A 25-year-old man originally from Sudan immigrated to Omaha, Nebraska, after residing in Egypt for the past 4 years. Promptly after arriving in Omaha, he presented to the emergency department seeking care for multiple, painful nodules on his legs. Eight months before admission, the patient had been diagnosed as human immunodeficiency virus (HIV) positive during the immigration screening process, but had not begun antiretroviral therapy nor was he aware of his CD4 count. Four months previously, he had noticed the progressive growth of multiple lower-extremity nodules. These had become much more painful, with a keratotic, pedunculated appearance associated with lower extremity edema (Fig. 1). Inguinal lymph nodes were enlarged but soft, mobile, and nontender. A plain film of the right foot showed periarticular osteopenia and soft tissue swelling.
What is your diagnosis?
Differential diagnoses: Cutaneous tuberculosis or atypical mycobacterium, leprosy, Kaposi sarcoma, lymphoma, syphilis, cutaneous endemic fungal infection.
Diagnosis: Kaposi sarcoma, likely endemic and acquired immunodeficiency syndrome (AIDS) associated.
Punch biopsy revealed nodular dermal tumor with slitlike and dilated vascular structures and hemorrhage (Figs. 2A, B). The tumor was composed of plump spindle cells with rare mitotic figures (Fig. 2C). DNA detection assay from the skin biopsy was positive for human herpes virus 8, and an acid-fast smear was negative. The CD4 count was 31/mL, and HIV RNA quantification revealed 718,000 copies/mL. The patient was referred to the HIV clinic for initiation of antiretroviral therapy.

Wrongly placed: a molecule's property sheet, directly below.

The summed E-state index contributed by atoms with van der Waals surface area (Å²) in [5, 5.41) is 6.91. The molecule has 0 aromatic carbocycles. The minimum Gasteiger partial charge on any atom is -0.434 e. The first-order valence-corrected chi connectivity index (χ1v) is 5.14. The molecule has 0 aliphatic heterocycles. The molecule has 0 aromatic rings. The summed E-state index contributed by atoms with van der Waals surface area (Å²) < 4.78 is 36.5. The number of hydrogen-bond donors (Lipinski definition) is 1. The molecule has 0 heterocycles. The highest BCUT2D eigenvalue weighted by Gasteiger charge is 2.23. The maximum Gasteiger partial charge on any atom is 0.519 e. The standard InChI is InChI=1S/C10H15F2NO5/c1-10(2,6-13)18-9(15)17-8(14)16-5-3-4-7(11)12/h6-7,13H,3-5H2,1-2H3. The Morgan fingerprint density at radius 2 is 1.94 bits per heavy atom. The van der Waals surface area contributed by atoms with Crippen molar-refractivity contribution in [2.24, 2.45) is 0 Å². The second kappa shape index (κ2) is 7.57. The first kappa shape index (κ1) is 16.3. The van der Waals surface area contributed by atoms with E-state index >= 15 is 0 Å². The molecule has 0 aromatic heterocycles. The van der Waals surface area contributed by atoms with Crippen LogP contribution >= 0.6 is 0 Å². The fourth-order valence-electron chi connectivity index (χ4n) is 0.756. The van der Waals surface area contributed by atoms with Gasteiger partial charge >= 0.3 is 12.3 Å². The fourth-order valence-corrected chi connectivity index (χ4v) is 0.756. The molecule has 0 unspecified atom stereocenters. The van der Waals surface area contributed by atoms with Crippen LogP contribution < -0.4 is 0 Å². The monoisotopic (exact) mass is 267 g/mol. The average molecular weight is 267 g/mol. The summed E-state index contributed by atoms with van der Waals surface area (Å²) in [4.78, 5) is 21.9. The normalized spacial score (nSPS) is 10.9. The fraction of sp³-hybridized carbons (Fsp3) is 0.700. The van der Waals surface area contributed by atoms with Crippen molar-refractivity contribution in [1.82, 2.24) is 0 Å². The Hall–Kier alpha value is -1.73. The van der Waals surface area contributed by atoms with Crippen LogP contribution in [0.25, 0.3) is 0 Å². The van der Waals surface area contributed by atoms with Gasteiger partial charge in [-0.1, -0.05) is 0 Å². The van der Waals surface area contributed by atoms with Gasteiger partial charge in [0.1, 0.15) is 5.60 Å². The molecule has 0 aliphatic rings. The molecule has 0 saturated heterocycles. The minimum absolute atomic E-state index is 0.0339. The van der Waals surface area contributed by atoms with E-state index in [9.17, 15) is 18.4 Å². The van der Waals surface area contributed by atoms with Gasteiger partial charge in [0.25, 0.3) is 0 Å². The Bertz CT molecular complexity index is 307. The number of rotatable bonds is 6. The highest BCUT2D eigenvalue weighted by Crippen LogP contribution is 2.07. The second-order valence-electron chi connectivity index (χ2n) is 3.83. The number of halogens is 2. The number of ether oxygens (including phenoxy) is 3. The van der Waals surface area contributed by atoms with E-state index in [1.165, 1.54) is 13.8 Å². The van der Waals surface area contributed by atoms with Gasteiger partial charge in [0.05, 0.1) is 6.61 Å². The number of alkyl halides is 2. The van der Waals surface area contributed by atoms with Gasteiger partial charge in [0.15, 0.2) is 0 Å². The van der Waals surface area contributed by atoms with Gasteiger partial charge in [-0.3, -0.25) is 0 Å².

Four clinical variants of Kaposi sarcoma have been described: classic, endemic, immunosuppressive or transplant associated, and epidemic or AIDS associated. Endemic Kaposi sarcoma was first described in the 1950s in equatorial Africa and has been described as nodular, florid, exophytic, or lymphadenopathic.1,2 Although the endemic form was initially not associated with an underlying immune deficiency, the eruption of HIV/AIDS in Africa has resulted in a more virulent blend of endemic and epidemic Kaposi sarcoma.3 Kaposi sarcoma is now the most frequently occurring tumor in central Africa.1,3
Primary treatment for Kaposi sarcoma is aggressive antiretroviral therapy. Chemotherapy is recommended for disseminated disease or visceral involvement. First-line chemotherapy consists of either pegylated liposomal doxorubicin or liposomal daunorubicin.1 Liposomal anthracyclines have been shown to have similar or improved response rates and more tolerable adverse effects compared with traditional multidrug regimens.1,4,5 Localized treatment with radiation, intralesional injections (typically vinblastine), alitretinoin gel, laser surgery, or cryotherapy can be used for cosmetic or palliative benefit.1
The authors thank Dr. Christine Hans for the pathology photographs.
1. Antman K, Chang Y. Kaposi's sarcoma. N Engl J Med
2. Taylor JF, Templeton AC, Vogel CL, et al. Kaposi's sarcoma in Uganda: a clinico-pathological study. Int J Cancer
3. Mwanda OW, Fu P, Collea R, et al. Kaposi's sarcoma in patients with and without human immunodeficiency virus infection, in a tertiary referral centre in Kenya. Ann Trop Med Parasitol
4. Northfelt DW, Dezube BJ, Thommes JA, et al. Pegylated-liposomal doxorubicin versus doxorubicin, bleomycin, and vincristine in the treatment of AIDS-related Kaposi's sarcoma: results of a randomized phase III clinical trial. J Clin Oncol
5. Stewart S, Jablonowski H, Goebel FD, et al. Randomized comparative trial of pegylated liposomal doxorubicin versus bleomycin and vincristine in the treatment of AIDS-related Kaposi's sarcoma. International Pegylated Liposomal Doxorubicin Study Group. J Clin Oncol